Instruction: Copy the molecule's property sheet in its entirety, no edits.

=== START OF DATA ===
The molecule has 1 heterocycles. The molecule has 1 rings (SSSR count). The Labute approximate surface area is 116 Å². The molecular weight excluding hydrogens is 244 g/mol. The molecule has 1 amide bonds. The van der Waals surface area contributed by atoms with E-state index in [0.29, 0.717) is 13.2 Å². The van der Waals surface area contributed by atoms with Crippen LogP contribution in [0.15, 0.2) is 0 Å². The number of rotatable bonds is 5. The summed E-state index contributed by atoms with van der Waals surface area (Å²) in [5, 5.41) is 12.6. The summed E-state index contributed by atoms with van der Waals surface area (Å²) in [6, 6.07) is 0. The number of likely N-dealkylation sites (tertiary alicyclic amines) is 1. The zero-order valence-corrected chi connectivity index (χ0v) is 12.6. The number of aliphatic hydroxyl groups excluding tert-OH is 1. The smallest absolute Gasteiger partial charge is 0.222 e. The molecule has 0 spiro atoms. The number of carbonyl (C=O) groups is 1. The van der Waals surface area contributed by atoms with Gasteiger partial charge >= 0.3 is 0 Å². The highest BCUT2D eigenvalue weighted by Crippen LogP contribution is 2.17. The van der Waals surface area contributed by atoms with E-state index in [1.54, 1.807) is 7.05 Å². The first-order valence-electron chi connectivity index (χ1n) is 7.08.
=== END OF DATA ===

The molecule has 1 heterocycles. The molecule has 1 rings (SSSR count). The Labute approximate surface area is 116 Å². The molecular weight excluding hydrogens is 244 g/mol. The molecule has 1 amide bonds. The van der Waals surface area contributed by atoms with E-state index in [0.29, 0.717) is 13.2 Å². The van der Waals surface area contributed by atoms with Crippen LogP contribution in [0.15, 0.2) is 0 Å². The number of rotatable bonds is 5. The summed E-state index contributed by atoms with van der Waals surface area (Å²) in [5, 5.41) is 12.6. The summed E-state index contributed by atoms with van der Waals surface area (Å²) in [6, 6.07) is 0. The number of likely N-dealkylation sites (tertiary alicyclic amines) is 1. The zero-order valence-corrected chi connectivity index (χ0v) is 12.6. The number of aliphatic hydroxyl groups excluding tert-OH is 1. The smallest absolute Gasteiger partial charge is 0.222 e. The molecule has 0 spiro atoms. The number of carbonyl (C=O) groups is 1. The van der Waals surface area contributed by atoms with Gasteiger partial charge >= 0.3 is 0 Å². The highest BCUT2D eigenvalue weighted by Crippen LogP contribution is 2.17. The van der Waals surface area contributed by atoms with E-state index in [1.54, 1.807) is 7.05 Å². The first-order valence-electron chi connectivity index (χ1n) is 7.08.